Hong Kong's regulator has slapped a HK$400m ($51m) fine on UBS for overcharging thousands of global wealth management clients for nearly a decade in a case that exposed serious and systematic problems with the bank's internal controls.
The Hong Kong Securities and Futures Commission (SFC) found that UBS systematically overcharged private banking clients by manipulating the price on bond and structured product trades between 2008 to 2015, according to a statement from the regulator.
Hong Kong clients of UBS's wealth management division were forced to pay more for bonds and structured debt products after the bank added a further "spread" to the trades that clients in its flagship wealth management business had requested. UBS also charged some clients too much in fees between 2008 and 2017, the authorities said.
UBS fell far short of these expectations by systematically overcharging a very large number of clients over many years"
"UBS fell far short of these expectations by systematically overcharging a very large number of clients over many years," Ashley Alder, the chief executive of the SFC, said in a statement. "Although each overcharge represented a fraction of each trade, UBS's misconduct involved deception and a pervasive abuse of trust resulting in significant additional revenue for UBS to which it was not entitled."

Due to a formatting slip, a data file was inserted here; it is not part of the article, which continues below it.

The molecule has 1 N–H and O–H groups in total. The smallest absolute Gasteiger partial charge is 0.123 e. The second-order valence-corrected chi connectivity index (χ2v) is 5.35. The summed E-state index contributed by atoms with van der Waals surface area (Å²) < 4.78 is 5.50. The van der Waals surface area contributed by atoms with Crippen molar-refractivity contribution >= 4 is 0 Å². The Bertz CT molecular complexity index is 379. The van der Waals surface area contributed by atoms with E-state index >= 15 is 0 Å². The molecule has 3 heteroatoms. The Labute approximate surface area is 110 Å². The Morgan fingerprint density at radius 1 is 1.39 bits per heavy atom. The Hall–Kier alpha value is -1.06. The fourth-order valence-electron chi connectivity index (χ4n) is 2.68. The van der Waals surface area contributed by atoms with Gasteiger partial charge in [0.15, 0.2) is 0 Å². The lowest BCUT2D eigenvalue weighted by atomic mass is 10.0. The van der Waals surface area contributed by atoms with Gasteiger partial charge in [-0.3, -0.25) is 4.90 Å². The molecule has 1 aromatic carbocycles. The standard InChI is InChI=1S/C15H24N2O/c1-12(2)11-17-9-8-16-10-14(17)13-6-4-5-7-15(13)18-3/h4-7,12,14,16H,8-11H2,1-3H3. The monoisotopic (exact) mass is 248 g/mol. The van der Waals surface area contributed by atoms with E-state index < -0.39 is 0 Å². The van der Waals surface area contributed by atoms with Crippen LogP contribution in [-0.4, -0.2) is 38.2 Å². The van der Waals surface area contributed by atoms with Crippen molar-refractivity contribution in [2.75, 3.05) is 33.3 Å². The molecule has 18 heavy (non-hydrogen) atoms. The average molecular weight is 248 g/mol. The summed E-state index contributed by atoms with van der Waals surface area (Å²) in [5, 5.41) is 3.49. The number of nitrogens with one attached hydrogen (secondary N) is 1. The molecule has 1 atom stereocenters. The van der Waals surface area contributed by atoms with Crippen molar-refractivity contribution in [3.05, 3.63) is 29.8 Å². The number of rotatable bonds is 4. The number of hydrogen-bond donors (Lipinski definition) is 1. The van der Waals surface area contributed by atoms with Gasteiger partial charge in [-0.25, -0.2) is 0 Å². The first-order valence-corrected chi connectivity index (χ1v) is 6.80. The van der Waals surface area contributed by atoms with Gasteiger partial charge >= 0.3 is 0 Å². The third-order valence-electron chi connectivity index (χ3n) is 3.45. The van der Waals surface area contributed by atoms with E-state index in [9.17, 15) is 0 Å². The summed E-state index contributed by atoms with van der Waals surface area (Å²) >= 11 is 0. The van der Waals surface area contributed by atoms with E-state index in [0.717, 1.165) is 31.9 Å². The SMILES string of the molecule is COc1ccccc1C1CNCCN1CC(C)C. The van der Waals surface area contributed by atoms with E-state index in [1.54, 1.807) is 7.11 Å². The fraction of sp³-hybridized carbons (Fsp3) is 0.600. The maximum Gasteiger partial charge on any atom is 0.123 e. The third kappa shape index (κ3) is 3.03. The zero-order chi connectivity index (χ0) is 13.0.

The Swiss bank has agreed to offer a compensation of HK$200mn to customers affected by its conduct. These 5,000 Hong Kong clients were involved in 28,700 such transactions and will receive a notice about the compensation within a month.
A lack of supervision of staff and "failures of the first and second lines of defence functions" of UBS contributed to the conduct, the regulator said its investigation had found. The Swiss bank also took two years to report the misconduct after discovering it.
It is the joint-highest fine imposed by the Securities and Futures Commission, matching the penalty imposed on HSBC Private Bank (Suisse) in 2017 for misconduct related to the sale of risky Lehman Brothers-linked structured products to customers with low-risk appetite.
In March, the SFC suspended for 12 months UBS' Hong Kong licence to advise on corporate finance in connection with its failures as a sponsor of Chinese initial public offerings.